Palestinian Jordan Valley: a visit to Khalat Makhoul and En Al Hilwa
We visited families at Khalat Makhoul and En Al Hilwa. Towards the opening of the coming school year, we brought them materials for school, except for the clothes, shoes and toys we usually bring there. We met Najiyah’s new baby boy, Kareem, who was born two weeks ago.
Among others, we visited Bourhan’s family, where we met sweet baby-girl Yakeen. We heard from Bourhan that he is still attacked nearly every day by the settler-colonists of the outpost at Umm Zuka. Although this illegal outpost is permanently inhabited by a single individual, he has expanded, and erected an outpost of an outpost, near Hemdat settler-colony, from which he receives water for both his outposts. And thus one settler-colonist holds two “illegal” outposts and no government body is doing anything against such wild takeover of Palestinian land. Automatically the Palestinian shepherds are prevented from approaching these two outposts, and thus their grazing ground is limited even further. The settler-colonist and the youths who stay with him continue to assault the shepherds on a daily basis.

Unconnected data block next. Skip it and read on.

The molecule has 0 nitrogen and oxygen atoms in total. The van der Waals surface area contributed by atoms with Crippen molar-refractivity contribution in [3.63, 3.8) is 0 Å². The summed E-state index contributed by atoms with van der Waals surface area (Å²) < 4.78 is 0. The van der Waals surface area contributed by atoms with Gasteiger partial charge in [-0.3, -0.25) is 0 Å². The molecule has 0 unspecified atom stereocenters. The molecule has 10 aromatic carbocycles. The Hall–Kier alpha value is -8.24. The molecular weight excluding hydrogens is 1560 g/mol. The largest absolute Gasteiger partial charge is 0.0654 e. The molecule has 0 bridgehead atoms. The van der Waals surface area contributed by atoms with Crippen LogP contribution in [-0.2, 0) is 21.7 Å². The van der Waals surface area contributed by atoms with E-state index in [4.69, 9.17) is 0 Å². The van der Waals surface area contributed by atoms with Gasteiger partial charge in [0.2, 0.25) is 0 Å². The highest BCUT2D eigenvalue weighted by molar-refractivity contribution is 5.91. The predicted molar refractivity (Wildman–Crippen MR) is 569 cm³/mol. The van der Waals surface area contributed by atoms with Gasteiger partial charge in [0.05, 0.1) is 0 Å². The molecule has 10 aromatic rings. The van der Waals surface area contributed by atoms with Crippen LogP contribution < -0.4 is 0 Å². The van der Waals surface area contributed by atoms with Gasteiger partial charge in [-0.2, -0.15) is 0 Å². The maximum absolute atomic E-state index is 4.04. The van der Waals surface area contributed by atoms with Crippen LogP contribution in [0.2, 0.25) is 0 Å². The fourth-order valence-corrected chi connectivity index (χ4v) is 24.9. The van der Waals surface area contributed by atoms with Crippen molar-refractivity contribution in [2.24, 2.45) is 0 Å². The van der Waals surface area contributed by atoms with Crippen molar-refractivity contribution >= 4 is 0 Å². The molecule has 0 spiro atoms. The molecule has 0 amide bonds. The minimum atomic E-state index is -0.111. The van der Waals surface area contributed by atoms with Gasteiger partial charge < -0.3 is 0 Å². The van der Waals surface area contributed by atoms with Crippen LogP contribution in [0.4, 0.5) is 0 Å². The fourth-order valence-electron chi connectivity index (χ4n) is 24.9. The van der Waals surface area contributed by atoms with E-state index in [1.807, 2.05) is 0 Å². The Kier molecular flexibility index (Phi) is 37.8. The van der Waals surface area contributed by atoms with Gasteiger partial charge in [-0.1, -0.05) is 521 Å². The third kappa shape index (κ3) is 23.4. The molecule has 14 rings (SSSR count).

We drove on the road of Al Malih, a road that does not lead to any settler-colony, and is therefore completely neglected and not maintenance by the Israeli authorities (while it is still considered officially Area C – under total Israeli control). Until lately it has had more potholes than actual asphalted road. And here, to our surprise, someone did fill up the potholes but left the road’s shoulders as potholed as they had been. Driving along, we were taken over by another vehicle on this narrow road and were forced by it to drive on the shoulder. One of our tires was punctured by this and was destroyed. The driver of the overtaking vehicle was courteous enough to stop and tell us we had a punctured tire, but did not offer to help us replace it. And thus my guest had to do this by herself, in extreme heat. I couldn’t be of any use. Towards the end of this saga, a car with 4 young workers on their way home from work stopped near us. Although they don’t know us, they immediately offered their kind help.
At the Zaatara, Hamra and Maale Efrayim checkpoints there was no noticeable military activity.